The STORM

Weather : wet and windy (not as cold as Newcastle) – the odd still day, with glorious sunshine. Rainbows almost everyday.

October, Saturday the 25th, we stayed overnight at the Croft for the first time. This involved taking bedding, utensils, food and our cats to our two slightly dilapidated caravans, which are situated on the land around the house. The house itself will not be habitable for some time as there is much work to be done. It is a formidable project – but we have now made a substantial start, and even feel a little inspired by our progress.

Tip: youtube videos are a Godsend for the amateur builder.

The weather report forecast a furious storm – for this day (October, Saturday the 25th) with winds around 69 to 71 mph. It was quite windy, although not as bad as it can be. We were very pleased of the time we spent the previous day ‘battening down the hatches’ – which included dragging building material into the house, fastening the glass for the new windows to the trees (which are already a little unsteady) and basically securing anything and everything to the ground – hoping it would hold. The caravans were also strapped down against the wind and propped up with rocks from the foreshore – our ‘bedroom caravan’ still swayed and rocked about during the night. The surrounding sea loch was whipped into a fury of whitecaps and the few trees on the croft thrashed in the wind. We had to add concrete slabs and wooden planks to the tree roots to prevent them being torn away. Fortunately, the wind shifted direction in the evening relieving its assault on some of the few trees on the Croft. It was exhilarating but exhausting and a bit scary at times.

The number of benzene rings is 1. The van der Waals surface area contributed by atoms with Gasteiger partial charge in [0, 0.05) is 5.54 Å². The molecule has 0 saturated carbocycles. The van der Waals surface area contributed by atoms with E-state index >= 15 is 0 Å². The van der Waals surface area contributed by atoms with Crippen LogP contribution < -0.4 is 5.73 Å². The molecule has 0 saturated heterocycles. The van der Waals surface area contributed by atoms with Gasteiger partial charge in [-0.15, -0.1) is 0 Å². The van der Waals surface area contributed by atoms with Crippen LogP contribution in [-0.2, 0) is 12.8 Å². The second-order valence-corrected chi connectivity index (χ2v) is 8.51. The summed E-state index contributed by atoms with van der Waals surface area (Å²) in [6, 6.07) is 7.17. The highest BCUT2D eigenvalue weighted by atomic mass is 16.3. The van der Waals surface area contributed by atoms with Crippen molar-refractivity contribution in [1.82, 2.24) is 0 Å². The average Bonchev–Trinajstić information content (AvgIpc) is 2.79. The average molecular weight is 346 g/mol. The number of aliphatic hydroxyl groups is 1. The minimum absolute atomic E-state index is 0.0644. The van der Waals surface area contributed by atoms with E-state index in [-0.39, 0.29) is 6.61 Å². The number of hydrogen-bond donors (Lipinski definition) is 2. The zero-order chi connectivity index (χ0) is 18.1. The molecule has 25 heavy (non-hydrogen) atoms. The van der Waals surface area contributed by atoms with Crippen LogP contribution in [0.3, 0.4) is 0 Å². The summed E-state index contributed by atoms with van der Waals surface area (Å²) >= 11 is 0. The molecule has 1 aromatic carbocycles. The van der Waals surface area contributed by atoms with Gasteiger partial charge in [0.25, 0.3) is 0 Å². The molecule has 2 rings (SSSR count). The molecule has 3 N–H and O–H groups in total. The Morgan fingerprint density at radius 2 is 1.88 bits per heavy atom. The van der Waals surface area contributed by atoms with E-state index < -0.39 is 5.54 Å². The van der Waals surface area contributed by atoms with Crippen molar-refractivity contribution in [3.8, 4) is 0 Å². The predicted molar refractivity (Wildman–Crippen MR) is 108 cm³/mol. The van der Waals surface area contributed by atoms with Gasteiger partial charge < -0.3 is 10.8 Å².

The COVID-19 lockdown procedures have been devastating for everybody and pretty much everything. It has been difficult and slow working on our project with access to places and individuals – we have managed to take a few more portraits but our ability to reach out into the wider community has been made more complex.

Any initiative such as ‘In this Day and Age’ has the potential for many stories and a broad range of interpretations and uses. Beaudrillard’s ‘unseizable enigma’ suggests that the ambiguity of photographic indexicality is central to the integrity of photography, and he pursued this idea both through his writings and through the aesthetics of the photography that he produced and widely exhibited. We have always believed that the photograph, above all other media, has the potential to generate engagement and discourse and that it best functions within a critical context that is open to engagement and participation by a wide public. Meanings are never simply fixed, but are contextual, complex and fluid, and it is in this positive spirit that we continue to develop our project and we always welcome any thoughtful comments or critical discussion.